Denying designation for sister cottage clears the way for its demolition
Denying designation for sister cottage clears the way for its demolition and new home
The La Jolla Historical Society (LJHS) and its Preservation Committee parted ways last month on the fate of two 1910 beach cottages near the intersection of Prospect Place and Cave Street in the Village — with the Preservation Committee moving to designate (and thus preserve) both cottages, while the LJHS board agreed with the property owners that only the street-facing cottage should be saved.
Prior to the LJHS’s Feb. 23 meeting, board members reviewed a historic report on the cottages prepared by the property owners’ representative, attorney/historian Scott Moomjian, as well as a recommendation from staff at the city’s Historical Resources Board (HRB). During the meeting, the owners’ representatives and the Preservation Committee presented diverging recommendations and fielded questions from the LJHS board.
While both the Preservation Committee and property owners Kevin and Melissa Steel agreed the front cottage at 7991 Prospect Place qualified for an historic designation, only the Preservation Committee felt the rear cottage at 7993 Prospect Place qualified.
The Steels originally said they planned to seek a historic designation for both cottages and build a two-story addition between them that would connect the two structures (read more at bit.ly/ProspectPlaceCottages). However, those plans would have required a variance from the city to move the rear cottage further toward the back of the property — a move the adjacent property owners opposed.
Although the Steels’ representatives and city staff argued that the rear cottage had been altered too much over the years, and no longer maintained enough “integrity” to qualify as historic, the Preservation Committee argued that the changes were reversible, and that this type of architecture “was meant to be changed over time as wear-and-tear and termites took their toll,” explained LJHS board president Ellen Merewether.
After privately discussing the matter, the LJHS board voted 11-5 to agree with the owner and city staff to designate only the front cottage, while remaining neutral on the rear structure.
“Overall, I believe board members felt this was the best compromise between the homeowners’ interests and the interests of historic preservation in La Jolla,” Merewether told La Jolla Light, via e-mail. “It was not an easy decision and it was not one taken lightly, given the loss of historic properties in La Jolla over the years.”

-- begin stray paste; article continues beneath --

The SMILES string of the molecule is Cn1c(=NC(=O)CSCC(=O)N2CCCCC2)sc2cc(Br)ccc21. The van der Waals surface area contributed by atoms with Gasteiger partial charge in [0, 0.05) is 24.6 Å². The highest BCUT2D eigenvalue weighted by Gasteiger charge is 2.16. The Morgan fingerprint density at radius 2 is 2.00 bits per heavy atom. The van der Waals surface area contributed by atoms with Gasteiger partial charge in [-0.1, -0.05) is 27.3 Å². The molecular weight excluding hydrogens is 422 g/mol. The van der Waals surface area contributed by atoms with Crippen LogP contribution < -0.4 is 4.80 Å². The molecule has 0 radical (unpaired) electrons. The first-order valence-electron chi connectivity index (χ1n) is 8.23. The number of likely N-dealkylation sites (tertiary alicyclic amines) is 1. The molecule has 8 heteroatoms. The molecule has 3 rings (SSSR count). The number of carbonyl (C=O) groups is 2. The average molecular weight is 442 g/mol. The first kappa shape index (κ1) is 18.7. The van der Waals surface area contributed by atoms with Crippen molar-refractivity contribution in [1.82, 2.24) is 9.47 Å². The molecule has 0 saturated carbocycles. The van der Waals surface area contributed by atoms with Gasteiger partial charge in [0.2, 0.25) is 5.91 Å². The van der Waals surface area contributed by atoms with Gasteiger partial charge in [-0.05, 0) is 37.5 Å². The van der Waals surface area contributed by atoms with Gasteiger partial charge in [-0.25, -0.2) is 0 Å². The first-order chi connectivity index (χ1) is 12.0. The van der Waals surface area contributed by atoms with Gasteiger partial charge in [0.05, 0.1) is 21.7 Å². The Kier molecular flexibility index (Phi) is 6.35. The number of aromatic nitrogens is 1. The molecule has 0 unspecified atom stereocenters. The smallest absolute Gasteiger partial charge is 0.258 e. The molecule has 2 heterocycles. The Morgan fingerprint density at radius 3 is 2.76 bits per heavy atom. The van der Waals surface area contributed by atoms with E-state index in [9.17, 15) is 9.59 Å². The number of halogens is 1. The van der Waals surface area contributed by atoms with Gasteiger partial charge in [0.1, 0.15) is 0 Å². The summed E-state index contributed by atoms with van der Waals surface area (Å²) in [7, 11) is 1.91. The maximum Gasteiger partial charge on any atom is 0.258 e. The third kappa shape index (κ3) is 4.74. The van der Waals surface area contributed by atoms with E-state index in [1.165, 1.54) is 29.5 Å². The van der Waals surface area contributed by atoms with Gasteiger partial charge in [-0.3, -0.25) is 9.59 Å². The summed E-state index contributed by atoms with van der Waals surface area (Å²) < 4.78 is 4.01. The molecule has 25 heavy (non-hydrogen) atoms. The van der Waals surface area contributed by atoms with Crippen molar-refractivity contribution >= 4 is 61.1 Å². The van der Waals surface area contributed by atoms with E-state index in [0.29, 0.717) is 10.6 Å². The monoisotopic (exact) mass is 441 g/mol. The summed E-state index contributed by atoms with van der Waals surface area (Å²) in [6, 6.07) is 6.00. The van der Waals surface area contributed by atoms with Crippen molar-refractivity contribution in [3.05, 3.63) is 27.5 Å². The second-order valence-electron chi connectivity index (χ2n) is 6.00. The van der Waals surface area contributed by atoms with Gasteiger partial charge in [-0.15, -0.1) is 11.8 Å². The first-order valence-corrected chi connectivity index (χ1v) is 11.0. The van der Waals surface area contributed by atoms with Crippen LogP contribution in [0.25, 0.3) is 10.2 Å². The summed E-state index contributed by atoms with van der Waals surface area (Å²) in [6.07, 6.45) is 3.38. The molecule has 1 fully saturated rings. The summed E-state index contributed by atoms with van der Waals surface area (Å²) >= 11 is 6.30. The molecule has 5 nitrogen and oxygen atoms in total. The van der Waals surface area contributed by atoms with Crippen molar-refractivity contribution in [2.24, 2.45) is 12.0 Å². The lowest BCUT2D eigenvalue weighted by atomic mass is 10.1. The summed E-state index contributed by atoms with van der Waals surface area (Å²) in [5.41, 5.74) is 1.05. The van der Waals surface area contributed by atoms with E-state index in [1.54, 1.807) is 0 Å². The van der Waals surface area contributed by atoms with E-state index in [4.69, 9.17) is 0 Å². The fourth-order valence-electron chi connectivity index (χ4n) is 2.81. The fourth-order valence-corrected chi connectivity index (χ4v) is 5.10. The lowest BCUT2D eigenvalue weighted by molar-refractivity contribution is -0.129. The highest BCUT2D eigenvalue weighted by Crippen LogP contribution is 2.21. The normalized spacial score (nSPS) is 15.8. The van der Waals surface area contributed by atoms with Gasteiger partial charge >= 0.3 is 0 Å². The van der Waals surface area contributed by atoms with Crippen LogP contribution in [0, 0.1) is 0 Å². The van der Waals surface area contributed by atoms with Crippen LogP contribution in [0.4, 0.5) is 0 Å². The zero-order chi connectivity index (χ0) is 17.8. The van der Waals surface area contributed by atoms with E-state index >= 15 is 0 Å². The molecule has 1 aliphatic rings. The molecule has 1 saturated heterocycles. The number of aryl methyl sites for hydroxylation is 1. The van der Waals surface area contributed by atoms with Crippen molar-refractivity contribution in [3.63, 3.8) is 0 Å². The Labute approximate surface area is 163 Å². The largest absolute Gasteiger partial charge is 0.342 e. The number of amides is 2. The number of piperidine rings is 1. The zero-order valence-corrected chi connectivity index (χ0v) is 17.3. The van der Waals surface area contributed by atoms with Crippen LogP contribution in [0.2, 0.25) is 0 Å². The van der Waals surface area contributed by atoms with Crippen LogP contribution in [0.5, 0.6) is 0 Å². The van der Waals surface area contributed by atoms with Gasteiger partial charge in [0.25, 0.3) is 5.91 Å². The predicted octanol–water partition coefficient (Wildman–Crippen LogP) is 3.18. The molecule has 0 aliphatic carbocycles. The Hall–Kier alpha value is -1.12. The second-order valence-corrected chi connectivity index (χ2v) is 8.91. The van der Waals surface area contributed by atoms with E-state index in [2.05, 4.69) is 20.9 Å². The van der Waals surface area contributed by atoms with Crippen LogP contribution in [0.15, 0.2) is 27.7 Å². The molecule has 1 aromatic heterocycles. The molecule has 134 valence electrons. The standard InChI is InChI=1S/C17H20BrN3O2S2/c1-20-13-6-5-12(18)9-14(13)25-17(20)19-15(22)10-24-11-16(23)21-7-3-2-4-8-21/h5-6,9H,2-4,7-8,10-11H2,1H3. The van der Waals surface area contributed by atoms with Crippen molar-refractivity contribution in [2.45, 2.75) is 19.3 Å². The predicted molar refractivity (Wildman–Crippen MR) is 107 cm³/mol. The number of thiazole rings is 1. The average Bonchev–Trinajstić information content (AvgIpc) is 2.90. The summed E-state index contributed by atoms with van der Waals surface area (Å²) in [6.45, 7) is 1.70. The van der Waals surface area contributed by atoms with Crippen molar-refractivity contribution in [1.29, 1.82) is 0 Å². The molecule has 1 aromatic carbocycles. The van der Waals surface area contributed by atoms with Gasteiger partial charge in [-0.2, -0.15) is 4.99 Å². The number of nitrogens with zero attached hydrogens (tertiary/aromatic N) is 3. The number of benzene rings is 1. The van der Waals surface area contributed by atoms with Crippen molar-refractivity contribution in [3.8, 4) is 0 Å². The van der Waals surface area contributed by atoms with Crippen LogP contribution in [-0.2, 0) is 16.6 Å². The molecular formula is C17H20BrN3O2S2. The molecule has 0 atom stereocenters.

During the Historical Resources Board’s Feb. 26 meeting, LJHS Preservation Committee chair Leslie Davis argued that both cottages were listed in inventories of significant beach cottage architecture in La Jolla — despite Moomjian’s assertion to the contrary.
“These are two of the last (beach cottages in La Jolla),” Davis told the HRB, noting that there are probably less than 25 beach cottages remaining in La Jolla built in 1910 or before.
“That back cottage still does keep its feel,” Davis said. “There are multiple criteria for integrity and I believe both cottages meet all the criteria. When you walk by them you get the sense of old La Jolla. ... We are losing the last of these cottages and I am here to bear witness to my community and to the people who started it as a very modest beach community.”
Moomjian argued that enclosing a porch at the back of the rear cottage, adding another porch to its front side and other changes made to it between the late 1950s and 1974 “occurred outside the period of significance for La Jolla beach cottage development and irreparably and adversely affected the original integrity (of the cottage) in terms of design, setting and materials.”
However, HRB member Priscilla Ann Berge argued it appeared to her from documents in his historic report that the porch on the front cottage had also been altered, though the owners and HRB staff “don’t seem to be too troubled by it.
“If we look at the front cottage we would agree there’s been changes to what is really the primary façade — what the public sees,” Berge said, adding, “Just last week we designated ... a single-walled, shingle- covered little faux-Craftsman home that the (historic) Sanborn (Fire Insurance) Map showed did not (originally) have a front porch and did not have a side porch, and yet it was designated as a Craftsman.”
Berge said both cottages are significant within their setting and context. “I don’t think the changes to the porch in either of these beach cottages is enough to say the cottages lack historical integrity,” she said.
Both Davis and La Jolla Community Planning Association president Joe LaCava (speaking as a private citizen) requested the matter be continued to the March 10 HRB meeting because interested parties had “less than five working days” to review the historic report and did not have time to counter its “omissions and inaccuracies” (an assertion Moomjian and the owners attorney, Matt Peterson, both rebutted). The continuance was not granted.
In the end, the Historical Resources Board voted to adopt the recommendation of its staff and the LJHS board to designate only the front cottage, clearing the way for the Steels to demolish the rear cottage and develop a new, single-family residence in its place.